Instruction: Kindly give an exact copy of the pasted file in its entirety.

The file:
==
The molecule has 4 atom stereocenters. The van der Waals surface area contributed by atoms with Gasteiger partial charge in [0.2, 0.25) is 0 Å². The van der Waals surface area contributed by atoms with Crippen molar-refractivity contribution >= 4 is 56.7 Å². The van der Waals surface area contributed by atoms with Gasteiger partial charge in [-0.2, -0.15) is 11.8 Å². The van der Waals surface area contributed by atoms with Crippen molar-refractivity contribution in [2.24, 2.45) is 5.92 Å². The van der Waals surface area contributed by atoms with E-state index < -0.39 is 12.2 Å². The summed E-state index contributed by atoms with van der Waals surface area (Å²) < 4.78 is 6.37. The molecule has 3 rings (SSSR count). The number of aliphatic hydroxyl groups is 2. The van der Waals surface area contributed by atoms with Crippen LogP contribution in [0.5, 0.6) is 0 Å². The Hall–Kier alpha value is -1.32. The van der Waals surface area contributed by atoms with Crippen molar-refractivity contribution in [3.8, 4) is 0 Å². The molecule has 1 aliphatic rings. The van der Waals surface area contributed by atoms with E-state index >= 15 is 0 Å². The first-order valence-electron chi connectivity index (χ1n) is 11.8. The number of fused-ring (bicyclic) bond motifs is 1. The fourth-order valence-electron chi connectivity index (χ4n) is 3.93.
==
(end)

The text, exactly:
The molecule has 4 atom stereocenters. The van der Waals surface area contributed by atoms with Gasteiger partial charge in [0.2, 0.25) is 0 Å². The van der Waals surface area contributed by atoms with Crippen molar-refractivity contribution >= 4 is 56.7 Å². The van der Waals surface area contributed by atoms with Gasteiger partial charge in [-0.2, -0.15) is 11.8 Å². The van der Waals surface area contributed by atoms with Crippen molar-refractivity contribution in [2.24, 2.45) is 5.92 Å². The van der Waals surface area contributed by atoms with E-state index < -0.39 is 12.2 Å². The summed E-state index contributed by atoms with van der Waals surface area (Å²) < 4.78 is 6.37. The molecule has 3 rings (SSSR count). The number of aliphatic hydroxyl groups is 2. The van der Waals surface area contributed by atoms with Crippen LogP contribution in [0.5, 0.6) is 0 Å². The Hall–Kier alpha value is -1.32. The van der Waals surface area contributed by atoms with Crippen molar-refractivity contribution in [3.8, 4) is 0 Å². The molecule has 1 aliphatic rings. The van der Waals surface area contributed by atoms with E-state index >= 15 is 0 Å². The first-order valence-electron chi connectivity index (χ1n) is 11.8. The number of fused-ring (bicyclic) bond motifs is 1. The fourth-order valence-electron chi connectivity index (χ4n) is 3.93.